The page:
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    $\begingroup$ This answer makes a good point, but I think it also leaves out an important detail: that those "separate meanings" really are just different ways of looking at the same underlying thing, which we may denote by "1/2" (or "one half" or "0.5" etc.). That is, you don't really ever have to decide whether this "1/2" means "halfway between 0 and 1" or "what you multiply by 2 to get 1", because those are really the same thing, even if they look different. It's not like, say, in English, where the word "right" might mean either "not left" or "not wrong", and you have to guess which from context. $\endgroup$ – Ilmari Karonen Jan 31 '15 at 16:52
  • $\begingroup$ ... (That's not to say that math doesn't also have plenty of notational ambiguities like that. But this isn't one of them. There really is a single abstract concept of "one half", which the correct answer to both "what is halfway between 0 and 1?" and "what gives 1 when multiplied by 2?" and even "how much of a pizza do I have if I cut it in two equals pieces and take one of them?") The reason I stress this is that, just as it's important to recognize that the same thing (e.g. "1/2") can appear in many different ways, it's also essential to recognize how these different aspects are connected. $\endgroup$ – Ilmari Karonen Jan 31 '15 at 16:59
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    $\begingroup$ @IlmariKaronen I don't think they are in fact the "same underlying thing". You can cut up a pie without knowing anything about the number line. You can study the number line without thinking about fractions, but the number line is no help when you try to add or multiply fractions. When you get to abstract algebra the third one is the only one that matters. I think you do really decide (not necessarily consciously) which interpretation matters in any particular context. There is really some subtle philosophy and linguistics going on - and it makes teaching fractions to kids hard. $\endgroup$ – Ethan Bolker Jan 31 '15 at 17:08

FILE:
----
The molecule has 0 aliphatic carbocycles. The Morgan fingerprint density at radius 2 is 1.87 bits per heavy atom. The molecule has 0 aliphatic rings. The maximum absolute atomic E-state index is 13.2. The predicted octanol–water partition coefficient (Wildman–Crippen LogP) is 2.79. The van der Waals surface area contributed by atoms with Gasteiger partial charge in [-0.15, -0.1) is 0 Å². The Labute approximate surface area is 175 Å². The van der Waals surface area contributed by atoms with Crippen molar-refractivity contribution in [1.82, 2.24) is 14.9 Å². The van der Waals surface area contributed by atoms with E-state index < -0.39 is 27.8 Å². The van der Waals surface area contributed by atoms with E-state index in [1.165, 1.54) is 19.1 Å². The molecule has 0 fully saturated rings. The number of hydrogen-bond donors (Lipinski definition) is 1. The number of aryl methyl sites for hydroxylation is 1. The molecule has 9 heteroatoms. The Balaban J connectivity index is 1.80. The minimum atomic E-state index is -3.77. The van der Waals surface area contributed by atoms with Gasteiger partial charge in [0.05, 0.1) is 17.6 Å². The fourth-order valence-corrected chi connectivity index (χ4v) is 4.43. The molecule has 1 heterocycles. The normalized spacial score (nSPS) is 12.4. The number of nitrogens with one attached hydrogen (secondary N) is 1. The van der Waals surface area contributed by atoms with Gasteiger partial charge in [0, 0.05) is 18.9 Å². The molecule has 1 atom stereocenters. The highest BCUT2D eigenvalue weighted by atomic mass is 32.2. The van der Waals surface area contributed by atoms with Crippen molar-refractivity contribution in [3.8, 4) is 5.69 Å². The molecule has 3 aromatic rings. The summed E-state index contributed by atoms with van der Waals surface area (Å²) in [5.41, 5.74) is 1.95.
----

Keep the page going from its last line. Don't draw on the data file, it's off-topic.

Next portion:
• $\begingroup$ I'd say that they look different, but they're really different sides of the same thing, like the trunk, the leg and the tail in the tale of the blind men and the elephant. If you have a question about "1/2" on the number line, you can answer it using what you know about "1/2" in algebra, and it works, because it's really the same "1/2". If you know that 2 times 1/2 is 1, then you also know that two halves of a pizza make up one whole pizza, and that if you're halfway from home to school, then going twice as far will get you to school. $\endgroup$ – Ilmari Karonen Jan 31 '15 at 17:22
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    $\begingroup$ Basically, there are several pitfalls in understanding fractions, or any other mathematical concept. The one you seem to be (correctly) pointing out is that "1/2" doesn't just mean "1 divided by 2", but has many other possible interpretations as well. The other one, which I'm trying to point out, is that there's a reason why we use the same notation "1/2" for all those things, and it's because they're really sides of the same underlying thing. Not realizing that part can lead to answers like "Oh, if these were fractions, the answer would be 1, but I don't know how this works for pizzas." $\endgroup$ – Ilmari Karonen Jan 31 '15 at 17:29